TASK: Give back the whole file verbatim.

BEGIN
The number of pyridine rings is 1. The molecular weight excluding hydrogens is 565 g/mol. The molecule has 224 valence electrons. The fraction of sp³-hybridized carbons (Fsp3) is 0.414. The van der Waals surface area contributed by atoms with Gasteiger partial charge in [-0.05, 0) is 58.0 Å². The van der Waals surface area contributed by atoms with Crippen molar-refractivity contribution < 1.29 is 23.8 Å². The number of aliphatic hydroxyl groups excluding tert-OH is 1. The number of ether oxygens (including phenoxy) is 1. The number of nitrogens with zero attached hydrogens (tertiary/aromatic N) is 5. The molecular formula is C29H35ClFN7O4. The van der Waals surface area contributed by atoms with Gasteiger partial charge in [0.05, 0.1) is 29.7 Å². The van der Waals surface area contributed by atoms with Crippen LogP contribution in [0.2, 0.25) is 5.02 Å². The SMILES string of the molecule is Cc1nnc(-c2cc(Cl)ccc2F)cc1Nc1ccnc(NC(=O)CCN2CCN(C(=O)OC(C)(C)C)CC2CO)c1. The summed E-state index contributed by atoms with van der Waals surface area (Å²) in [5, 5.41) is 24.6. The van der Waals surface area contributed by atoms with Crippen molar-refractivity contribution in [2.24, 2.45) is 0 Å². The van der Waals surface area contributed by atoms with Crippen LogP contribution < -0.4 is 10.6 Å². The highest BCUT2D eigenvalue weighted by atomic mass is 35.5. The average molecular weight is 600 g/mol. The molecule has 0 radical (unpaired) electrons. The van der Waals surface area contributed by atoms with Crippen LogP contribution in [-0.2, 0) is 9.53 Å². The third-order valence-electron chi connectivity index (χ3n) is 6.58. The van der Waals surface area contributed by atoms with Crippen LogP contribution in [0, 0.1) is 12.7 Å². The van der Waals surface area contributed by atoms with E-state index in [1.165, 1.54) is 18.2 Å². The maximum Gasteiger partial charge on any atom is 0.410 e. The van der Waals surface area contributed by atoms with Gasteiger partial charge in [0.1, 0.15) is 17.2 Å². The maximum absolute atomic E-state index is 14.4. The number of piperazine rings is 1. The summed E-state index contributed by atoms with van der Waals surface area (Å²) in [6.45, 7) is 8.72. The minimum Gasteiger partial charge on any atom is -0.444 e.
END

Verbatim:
The number of pyridine rings is 1. The molecular weight excluding hydrogens is 565 g/mol. The molecule has 224 valence electrons. The fraction of sp³-hybridized carbons (Fsp3) is 0.414. The van der Waals surface area contributed by atoms with Gasteiger partial charge in [-0.05, 0) is 58.0 Å². The van der Waals surface area contributed by atoms with Crippen molar-refractivity contribution < 1.29 is 23.8 Å². The number of aliphatic hydroxyl groups excluding tert-OH is 1. The number of ether oxygens (including phenoxy) is 1. The number of nitrogens with zero attached hydrogens (tertiary/aromatic N) is 5. The molecular formula is C29H35ClFN7O4. The van der Waals surface area contributed by atoms with Gasteiger partial charge in [0.05, 0.1) is 29.7 Å². The van der Waals surface area contributed by atoms with Crippen LogP contribution in [0.2, 0.25) is 5.02 Å². The SMILES string of the molecule is Cc1nnc(-c2cc(Cl)ccc2F)cc1Nc1ccnc(NC(=O)CCN2CCN(C(=O)OC(C)(C)C)CC2CO)c1. The summed E-state index contributed by atoms with van der Waals surface area (Å²) in [5, 5.41) is 24.6. The van der Waals surface area contributed by atoms with Crippen molar-refractivity contribution in [2.24, 2.45) is 0 Å². The van der Waals surface area contributed by atoms with Crippen LogP contribution < -0.4 is 10.6 Å². The highest BCUT2D eigenvalue weighted by atomic mass is 35.5. The average molecular weight is 600 g/mol. The molecule has 0 radical (unpaired) electrons. The van der Waals surface area contributed by atoms with Crippen LogP contribution in [-0.2, 0) is 9.53 Å². The third-order valence-electron chi connectivity index (χ3n) is 6.58. The van der Waals surface area contributed by atoms with Crippen LogP contribution in [0, 0.1) is 12.7 Å². The van der Waals surface area contributed by atoms with E-state index in [1.165, 1.54) is 18.2 Å². The maximum Gasteiger partial charge on any atom is 0.410 e. The van der Waals surface area contributed by atoms with Gasteiger partial charge in [0.1, 0.15) is 17.2 Å². The maximum absolute atomic E-state index is 14.4. The number of piperazine rings is 1. The summed E-state index contributed by atoms with van der Waals surface area (Å²) in [6.45, 7) is 8.72. The minimum Gasteiger partial charge on any atom is -0.444 e.